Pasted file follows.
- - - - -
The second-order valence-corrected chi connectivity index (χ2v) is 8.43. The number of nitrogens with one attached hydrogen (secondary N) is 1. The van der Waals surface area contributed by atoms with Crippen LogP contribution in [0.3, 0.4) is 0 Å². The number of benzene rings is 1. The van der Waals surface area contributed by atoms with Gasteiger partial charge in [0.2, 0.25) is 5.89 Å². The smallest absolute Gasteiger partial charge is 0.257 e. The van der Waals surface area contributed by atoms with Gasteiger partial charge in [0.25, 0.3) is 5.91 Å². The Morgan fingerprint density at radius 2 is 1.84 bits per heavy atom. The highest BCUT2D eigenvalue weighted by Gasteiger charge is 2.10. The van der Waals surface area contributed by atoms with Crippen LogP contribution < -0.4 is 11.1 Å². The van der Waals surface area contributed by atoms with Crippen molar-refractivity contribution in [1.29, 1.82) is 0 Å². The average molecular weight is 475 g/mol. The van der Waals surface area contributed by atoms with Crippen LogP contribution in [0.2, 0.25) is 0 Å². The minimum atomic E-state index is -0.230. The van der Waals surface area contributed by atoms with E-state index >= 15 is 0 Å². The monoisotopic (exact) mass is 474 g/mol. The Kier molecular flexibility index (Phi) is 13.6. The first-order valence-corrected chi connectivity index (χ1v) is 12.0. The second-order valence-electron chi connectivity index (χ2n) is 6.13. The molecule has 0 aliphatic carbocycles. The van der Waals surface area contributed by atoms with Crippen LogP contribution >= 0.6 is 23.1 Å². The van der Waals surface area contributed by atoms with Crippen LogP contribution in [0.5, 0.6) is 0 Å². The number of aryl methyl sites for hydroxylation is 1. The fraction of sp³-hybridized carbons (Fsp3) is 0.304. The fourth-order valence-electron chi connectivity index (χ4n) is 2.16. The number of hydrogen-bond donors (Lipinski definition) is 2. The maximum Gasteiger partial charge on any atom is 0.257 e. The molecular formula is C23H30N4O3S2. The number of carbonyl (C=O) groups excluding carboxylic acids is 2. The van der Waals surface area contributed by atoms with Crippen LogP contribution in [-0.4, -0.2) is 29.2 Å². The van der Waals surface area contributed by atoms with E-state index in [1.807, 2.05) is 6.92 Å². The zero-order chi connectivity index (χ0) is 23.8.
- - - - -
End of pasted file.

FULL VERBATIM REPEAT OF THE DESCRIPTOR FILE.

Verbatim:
The second-order valence-corrected chi connectivity index (χ2v) is 8.43. The number of nitrogens with one attached hydrogen (secondary N) is 1. The van der Waals surface area contributed by atoms with Crippen LogP contribution in [0.3, 0.4) is 0 Å². The number of benzene rings is 1. The van der Waals surface area contributed by atoms with Gasteiger partial charge in [0.2, 0.25) is 5.89 Å². The smallest absolute Gasteiger partial charge is 0.257 e. The van der Waals surface area contributed by atoms with Gasteiger partial charge in [0.25, 0.3) is 5.91 Å². The Morgan fingerprint density at radius 2 is 1.84 bits per heavy atom. The highest BCUT2D eigenvalue weighted by Gasteiger charge is 2.10. The van der Waals surface area contributed by atoms with Crippen LogP contribution < -0.4 is 11.1 Å². The van der Waals surface area contributed by atoms with Crippen molar-refractivity contribution in [1.29, 1.82) is 0 Å². The average molecular weight is 475 g/mol. The van der Waals surface area contributed by atoms with Crippen LogP contribution in [0.2, 0.25) is 0 Å². The minimum atomic E-state index is -0.230. The van der Waals surface area contributed by atoms with E-state index >= 15 is 0 Å². The monoisotopic (exact) mass is 474 g/mol. The Kier molecular flexibility index (Phi) is 13.6. The first-order valence-corrected chi connectivity index (χ1v) is 12.0. The second-order valence-electron chi connectivity index (χ2n) is 6.13. The molecule has 0 aliphatic carbocycles. The van der Waals surface area contributed by atoms with Crippen LogP contribution >= 0.6 is 23.1 Å². The van der Waals surface area contributed by atoms with Crippen LogP contribution in [0.5, 0.6) is 0 Å². The number of aryl methyl sites for hydroxylation is 1. The fraction of sp³-hybridized carbons (Fsp3) is 0.304. The fourth-order valence-electron chi connectivity index (χ4n) is 2.16. The number of hydrogen-bond donors (Lipinski definition) is 2. The maximum Gasteiger partial charge on any atom is 0.257 e. The molecular formula is C23H30N4O3S2. The number of carbonyl (C=O) groups excluding carboxylic acids is 2. The van der Waals surface area contributed by atoms with Crippen LogP contribution in [-0.4, -0.2) is 29.2 Å². The van der Waals surface area contributed by atoms with E-state index in [1.807, 2.05) is 6.92 Å². The zero-order chi connectivity index (χ0) is 23.8.